Battle Over Patriotism Curriculum
May 15, 1994, Sunday, Late Edition The New York Times
Section 1; Page 22; Column 1; National Desk
TAVARES, Fla., May 13
Like other generations who went through the public schools in this small town an hour's drive northwest of Orlando, students at Tavares Middle School are taught to take pride in American citizenship and heritage. The school's athletic teams are even nicknamed the Patriots, and the school colors are red, white and blue.
But the fundamentalist Christians who dominate the Lake County school board say that is not enough. As part of a policy approved this week by a board vote of 3 to 2, teachers will be required to teach the county's 22,526 students that American culture, values and political institutions are inherently "superior to other foreign or historic cultures."Members of the local teachers union and citizens groups are protesting the policy, which they say is jingoistic and probably illegal. They have filed an appeal to the state Department of Education, and a court challenge appears likely.
'Sort of Laughingstock'
"People don't understand the purpose and the point of this," said Keith Mullins, chairman of People for Mainstream Values, a local political action committee formed in response to the religious right's rise to power here. "We are already teaching our children to love and honor our country, so why spend all this time and money talking about something we are already doing? We've become sort of a laughingstock."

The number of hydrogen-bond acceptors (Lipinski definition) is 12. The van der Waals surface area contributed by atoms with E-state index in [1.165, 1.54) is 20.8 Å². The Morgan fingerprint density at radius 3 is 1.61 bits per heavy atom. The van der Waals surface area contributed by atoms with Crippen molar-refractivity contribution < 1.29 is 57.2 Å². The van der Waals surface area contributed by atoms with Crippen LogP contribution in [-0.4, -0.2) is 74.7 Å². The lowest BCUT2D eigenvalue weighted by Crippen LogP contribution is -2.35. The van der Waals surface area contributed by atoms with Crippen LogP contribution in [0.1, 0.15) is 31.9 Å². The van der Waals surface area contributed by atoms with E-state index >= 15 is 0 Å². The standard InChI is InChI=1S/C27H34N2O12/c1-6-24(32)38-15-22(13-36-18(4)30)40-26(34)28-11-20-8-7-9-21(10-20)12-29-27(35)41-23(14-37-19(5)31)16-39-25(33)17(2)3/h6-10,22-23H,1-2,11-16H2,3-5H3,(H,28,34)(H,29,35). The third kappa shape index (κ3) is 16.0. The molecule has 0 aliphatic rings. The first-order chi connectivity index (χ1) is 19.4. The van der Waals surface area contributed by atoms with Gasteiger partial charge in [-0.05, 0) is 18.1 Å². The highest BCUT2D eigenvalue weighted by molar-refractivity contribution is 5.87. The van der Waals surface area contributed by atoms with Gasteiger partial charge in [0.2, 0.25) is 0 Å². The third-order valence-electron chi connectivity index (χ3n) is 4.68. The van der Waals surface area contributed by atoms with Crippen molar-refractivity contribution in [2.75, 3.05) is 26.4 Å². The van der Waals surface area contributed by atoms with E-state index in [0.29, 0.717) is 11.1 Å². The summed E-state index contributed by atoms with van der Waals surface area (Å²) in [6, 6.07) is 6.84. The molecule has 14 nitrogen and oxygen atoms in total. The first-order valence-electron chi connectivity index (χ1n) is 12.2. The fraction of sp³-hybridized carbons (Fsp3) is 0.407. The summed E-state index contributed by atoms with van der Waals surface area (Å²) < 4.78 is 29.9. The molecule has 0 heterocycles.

The new policy, conceived as a response to the state's multicultural education policy, is the handiwork of the board's chairman, Pat Hart, who describes herself as a patriot, a Christian and a Republican. Mrs. Hart said it was fine that students learned about other nations, as required by the state's multicultural education curriculum, so long as they were also taught that the United States was "unquestionably superior" to any other society in all of human history.
Mrs. Hart said she drafted the policy statement, which also requires teachers to promote "strong family values" and "an appreciation of our American heritage and culture," to insure that students never forget that "we are the best of the best."
Mrs. Hart, whose own children attend private religious schools, acknowledges that she has never set foot outside the United States, speaks no foreign languages and has no academic training in comparative culture, religion or government.
"I don't need to visit other countries to know that America is the best country in the world," she said. "Thousands of people risk life and limb every day to come to America because they know this is the land of the free."
2 Years of Acrimony
The controversy over multicultural education in this central Florida county, a blend of 160,000 people living in Orlando bedroom suburbs, small towns, retiree trailer parks and farms, follows nearly two years of acrimony over issues like sex education and government aid.